because the audience will find the diagrams easier
5. Avoid putting too much text on a slide.
What can you do with PowerPoint?
• Custom animation
• Add photos, videos and sound
• Save as a webpage
• Print presentations as handouts
• Embed YouTube videos
Uses of MS PowerPoint in Our Daily Life :
1. Uses of PowerPoint in Education: –
Teachers can use PowerPoint to teach lessons,
chapters of any book or whole book in one
PowerPoint slide. In this case, they can create or
delegate to create a complete presentation of a
In this presentation, they can cover each chapter
in the different slide. In each slide, they can
highlight, mention and teach most important
points those are essential to cover in that chapter.
2. Uses of PowerPoint in Business: -
Business is all about creating a plan, execution,
marketing strategies and making process and
system easier to follow and integrate. In this case,
PowerPoint is used to create a business plan,
organizational structure, marketing plan, execution
strategies, processes, and system.
3. Uses of PowerPoint for House-Wives: -
Housewives can use PowerPoint to create slide shows. In which
they can create calculation, numbers, Alphabets or all kind of
lessons they want to teach kids in slideshows. They can also use
to create photo album and presentation in which they showcase
their precious moments with family.
4. Uses of PowerPoint for Job Seekers: -
This is one of the best uses of PowerPoint
for skilled people or job seekers. In
PowerPoint, they can create Digital
Resume or Multimedia resume.
5. User of Microsoft PowerPoint in earning money
and in starting an online business: -
Creating a presentation for companies and organization is a good
business idea that you can start from home. You can research,
what kind of presentations are in demand. You can also use
PowerPoint to create video tutorials or computer related tutorial
and then upload on YouTube.
• Knowing your audience —their general age, gender, education
level, religion,language, culture, and group membership—is the
single most important aspect of developing your speech.
• Analyzing your audience will help you discover information that you
can use to build common ground between you and the members of your
•A key characteristic in public speaking situations is the unequal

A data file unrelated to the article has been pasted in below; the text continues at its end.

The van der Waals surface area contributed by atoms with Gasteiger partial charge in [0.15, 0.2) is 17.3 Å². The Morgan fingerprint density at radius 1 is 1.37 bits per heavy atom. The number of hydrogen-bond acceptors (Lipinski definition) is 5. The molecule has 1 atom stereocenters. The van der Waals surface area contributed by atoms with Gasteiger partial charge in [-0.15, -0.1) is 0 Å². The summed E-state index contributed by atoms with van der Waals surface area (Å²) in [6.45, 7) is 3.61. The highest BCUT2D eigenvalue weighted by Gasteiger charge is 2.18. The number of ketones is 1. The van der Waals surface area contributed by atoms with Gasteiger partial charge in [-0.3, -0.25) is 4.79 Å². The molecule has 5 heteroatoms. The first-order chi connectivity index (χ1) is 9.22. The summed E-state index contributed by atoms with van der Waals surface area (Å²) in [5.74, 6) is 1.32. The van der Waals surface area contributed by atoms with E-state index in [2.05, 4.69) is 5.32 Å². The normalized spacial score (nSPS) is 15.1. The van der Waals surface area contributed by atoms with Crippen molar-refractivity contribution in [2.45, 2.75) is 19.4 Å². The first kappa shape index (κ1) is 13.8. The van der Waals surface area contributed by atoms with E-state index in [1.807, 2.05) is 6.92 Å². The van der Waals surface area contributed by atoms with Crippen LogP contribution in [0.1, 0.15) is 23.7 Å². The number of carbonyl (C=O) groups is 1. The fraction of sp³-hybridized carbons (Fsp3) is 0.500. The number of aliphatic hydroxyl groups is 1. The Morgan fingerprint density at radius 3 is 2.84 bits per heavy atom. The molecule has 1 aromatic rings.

distribution of speaking time between the speaker and the audience. This
means that the speaker talks more and the audience listens, often without
asking questions or responding with any feedback.
Benefits of Understanding Audiences :
When you are speaking, you want
listeners to understand and
respond favorably to what you are
saying. An audience is one or more
people who come together to listen
to the speaker. Audience members
may be face to face with the speaker
or they may be connected by
communication technology such as
computers or other media. The
audience may be small and private
or it may be large and public.
Signs to detect that audience is not
Their eye contact is too fixed, and their
heads are too still.
Their body is turned away from you.
They don't mirror your body language.
A.U.D.I.E.N.C.E. Analysis - It's Your Key To Success
A nalysis - Who are they? How many will be there?
U nderstanding - What is their knowledge of the subject?
D emographics - What is their age, sex, educational
I nterest - Why are they there? Who asked them to be there?
E nvironment - Where will I stand? Can they all see & hear
N eeds - What are their needs? What are your needs as the
C ustomized - What specific needs do you need to address?
E xpectations - What do they expect to learn or hear from you?
Three ways to analyse your audience :-
1 . Demographic Analysis : Who is in your audience? What
are their individual and group characteristics?
2 . Psychological Analysis : What does your audience
know? What do they believe? What do they think about
3. Contextual Analysis : When and where are you
presenting? Why is this audience listening to you?
Impromptu speaking is the presentation of a short message
without advance preparation. Impromptu speeches often
occur when someone is asked to “say a few words” or give a
toast on a special occasion.
Extemporaneous speaking is the presentation of
a carefully planned and rehearsed speech,